If your content team is not producing the right content on the right schedule, you may have a content strategy problem. Read on for five content strategy issues that your content producers may be experiencing.
I need to follow my boss’ orders.
As Leibtag (2012) describes, people within an organization are generally focused on following the direction of their direct manager. This happens because the direct manager is responsible for the staffer’s performance reviews and raises. The manager also dictates the tone of the work environment. A demanding, self-oriented boss, for example, can make her direct reports feel that they have to follow her agenda without asking questions. If this puts the content creator in the position of having to choose between the manager’s priorities and the organization’s, then it potentially breaks the designed content workflow.
The content strategist needs to earn the support of the organization’s top-level decision-makers. To get this support, the strategist must approach the executive team with a defined plan that shows the ROI of effective content strategy. The strategist should establish the importance of holding all managers at each level accountable for supporting their part of the content strategy. If there are defined consequences for not doing so, then the priorities should be aligned and the content creator feel pressured to choose between the strategy and the boss. Content creators should also have the opportunity to communicate any conflicting priorities to someone besides the direct manager.
I can’t get the time I need with the subject matter experts.
Hillary Marsh (2013) and Leibtag (2012) both discuss the problem of communication silos in the workplace. A silo structure in the workplace makes collaboration across departments very difficult. This impacts content strategy in the same way that conflicting priorities impact content strategy: it breaks the designed content workflow.
Identify where the communication breakdowns are happening and create a cross-functional team to address it. Holding managers accountable, as recommended in Challenge #1 above, will encourage them to make team members available as needed to support the content strategy.
I can’t do what you’re asking me to do.
Too many organizations have people in roles that do not match their skillset. This can happen because people are hired for the wrong reasons or because the role changed over time. The content strategist can design a functional workflow system, but if that system doesn’t consider individual competencies of team members, it will likely fail. Weston (2013) alludes to this when he says, “Content strategists should make it a point to meet both opinion makers and junior level people to define their position in a collaborative way.”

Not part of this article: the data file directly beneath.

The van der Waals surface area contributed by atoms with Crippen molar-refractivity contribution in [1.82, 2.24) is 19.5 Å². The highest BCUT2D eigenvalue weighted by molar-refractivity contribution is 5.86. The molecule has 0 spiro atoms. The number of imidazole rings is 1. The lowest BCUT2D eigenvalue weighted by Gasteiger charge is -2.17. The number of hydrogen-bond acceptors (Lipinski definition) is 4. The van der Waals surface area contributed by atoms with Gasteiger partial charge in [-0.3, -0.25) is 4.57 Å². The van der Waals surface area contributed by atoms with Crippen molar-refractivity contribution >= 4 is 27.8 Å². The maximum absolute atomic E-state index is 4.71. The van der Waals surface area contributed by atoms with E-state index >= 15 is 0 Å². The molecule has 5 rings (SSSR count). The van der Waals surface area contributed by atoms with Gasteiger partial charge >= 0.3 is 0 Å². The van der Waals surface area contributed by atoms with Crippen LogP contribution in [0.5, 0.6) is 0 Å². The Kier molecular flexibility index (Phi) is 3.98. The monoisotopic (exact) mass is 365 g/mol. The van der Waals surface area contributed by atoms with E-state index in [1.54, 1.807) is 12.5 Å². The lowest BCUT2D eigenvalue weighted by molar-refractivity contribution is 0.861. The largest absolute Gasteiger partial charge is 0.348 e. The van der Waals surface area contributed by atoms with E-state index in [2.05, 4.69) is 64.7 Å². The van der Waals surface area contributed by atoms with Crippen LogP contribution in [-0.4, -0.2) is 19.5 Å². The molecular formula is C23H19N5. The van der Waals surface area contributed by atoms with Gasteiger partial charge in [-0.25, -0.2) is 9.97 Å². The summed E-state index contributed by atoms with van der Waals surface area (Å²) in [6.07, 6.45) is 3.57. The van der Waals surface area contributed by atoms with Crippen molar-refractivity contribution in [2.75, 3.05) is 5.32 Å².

The strategist needs to pay close attention to the role players in the content workflow. If the strategist is involved in workflow creation, then he should involve key managers in that process. Those managers should be surveyed on the skill levels and competencies of their team members. Skill gaps need to be identified and addressed, either through additional hires or training. In the same way that content needs to be reassessed periodically over time, team skills should also be reassessed and shored up regularly.
The design is too limiting.
If there is a conflict between the organization’s style guide and the design of the webpage where the content will be published, the content creator is in a position of failure. The voice and tone guidelines for a given content type may dictate the use of short sentences, headings and bullet points, for example. But then the actual webpage may be designed with an enormous white space that is large enough for Book 1 of Paradise Lost. This situation happens when an organization has a silo structure, when key role players don’t know how their decisions impact others, or when the workflow is flawed.
The content strategist needs to determine what is causing the communication breakdown. If the workflow does not consider the need for the SEO team’s input prior to finalizing page mockups, then the workflow needs to be adjusted. If communication silos are the root cause, then the strategist needs management support to foster collaboration. If the problem is that someone didn’t think to ask another team member for input, then that suggests a workflow design flaw as well. This can be addressed by educating everyone on the process.
I didn’t know what you wanted.
Content creators can miss the mark if they don’t have clear instruction on the project. Lack of clear instruction can also foster inefficiency and frustration among team members. This problem can arise because of differing priorities within the organization, because content requestors are not properly trained, or because content requestors don’t have the tools they need.
The content strategist needs to look at who is requesting the content and how it is being requested. Potentially, the content requestors need training on what type of content the organization needs, or how to be specific when requesting content. Or, in organizations that produce the same types of content over and over again, this problem could be fixed by designing a request form that gathers key pieces of information that the creator needs to complete the project.